Australian citizens often do not appreciate having access to a fair legal system. Being able to have a hearing is something that should be available to everyone. However, the costs associated with legal trials is often a deterrent to people who do not earn high incomes. Steep increases in litigation costs are one factor that is making it harder for “average” Australians to seek their own justice. And then there are the alternatives for dispute resolution, which seemingly work to encourage people to forgo litigation.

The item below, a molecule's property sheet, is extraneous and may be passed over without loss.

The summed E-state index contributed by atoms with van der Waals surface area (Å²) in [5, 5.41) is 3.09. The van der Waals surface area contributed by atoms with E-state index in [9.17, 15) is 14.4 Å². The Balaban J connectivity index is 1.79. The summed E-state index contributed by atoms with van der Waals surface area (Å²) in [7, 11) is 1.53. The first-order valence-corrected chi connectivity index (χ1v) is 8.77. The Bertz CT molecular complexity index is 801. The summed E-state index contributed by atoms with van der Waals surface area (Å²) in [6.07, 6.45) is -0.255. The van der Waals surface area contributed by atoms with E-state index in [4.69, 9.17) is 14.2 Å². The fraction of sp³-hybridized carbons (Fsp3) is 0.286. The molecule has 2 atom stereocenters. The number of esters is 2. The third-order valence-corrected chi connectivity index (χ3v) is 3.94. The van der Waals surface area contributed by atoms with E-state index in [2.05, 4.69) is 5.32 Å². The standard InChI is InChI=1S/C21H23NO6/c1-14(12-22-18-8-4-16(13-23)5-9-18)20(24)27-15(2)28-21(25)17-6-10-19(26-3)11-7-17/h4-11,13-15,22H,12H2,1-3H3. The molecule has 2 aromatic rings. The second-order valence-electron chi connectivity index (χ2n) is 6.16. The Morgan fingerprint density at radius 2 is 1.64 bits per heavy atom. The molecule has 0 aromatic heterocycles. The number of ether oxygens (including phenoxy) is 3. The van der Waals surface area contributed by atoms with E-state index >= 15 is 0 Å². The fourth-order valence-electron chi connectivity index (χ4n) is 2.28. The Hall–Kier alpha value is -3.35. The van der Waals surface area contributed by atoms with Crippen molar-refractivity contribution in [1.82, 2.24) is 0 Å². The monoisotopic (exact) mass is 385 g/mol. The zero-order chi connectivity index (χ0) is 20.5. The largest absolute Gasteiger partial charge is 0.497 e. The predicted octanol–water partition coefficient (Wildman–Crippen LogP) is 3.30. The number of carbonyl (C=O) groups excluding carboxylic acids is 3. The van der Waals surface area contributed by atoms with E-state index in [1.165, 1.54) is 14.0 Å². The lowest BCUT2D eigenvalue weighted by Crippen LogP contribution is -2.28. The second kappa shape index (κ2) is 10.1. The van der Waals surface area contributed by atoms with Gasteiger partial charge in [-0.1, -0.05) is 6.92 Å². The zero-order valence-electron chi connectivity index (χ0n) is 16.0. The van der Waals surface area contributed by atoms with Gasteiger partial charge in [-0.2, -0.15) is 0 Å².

A problem arises because there is a risk that people who have enough money, including government bodies and large corporations, have access to litigation. If they cannot use mediation to get what they want, this is a viable option for these groups. On the other hand, people without the monetary means are left accepting alternative dispute resolution (ADR) decisions. Even when your average person wants to pursue a matter with litigation, they often just do not have the money to do so.
It does save a lot of time and money, when people are encouraged to seek mediation to solve their disputes. It can also save people the hassle of entering a courtroom, and dealing with a full-blown trial. Using the high costs as a way to drive people toward ADR could be creating a two-class system in regards to the law. Read more on Alternative dispute resolution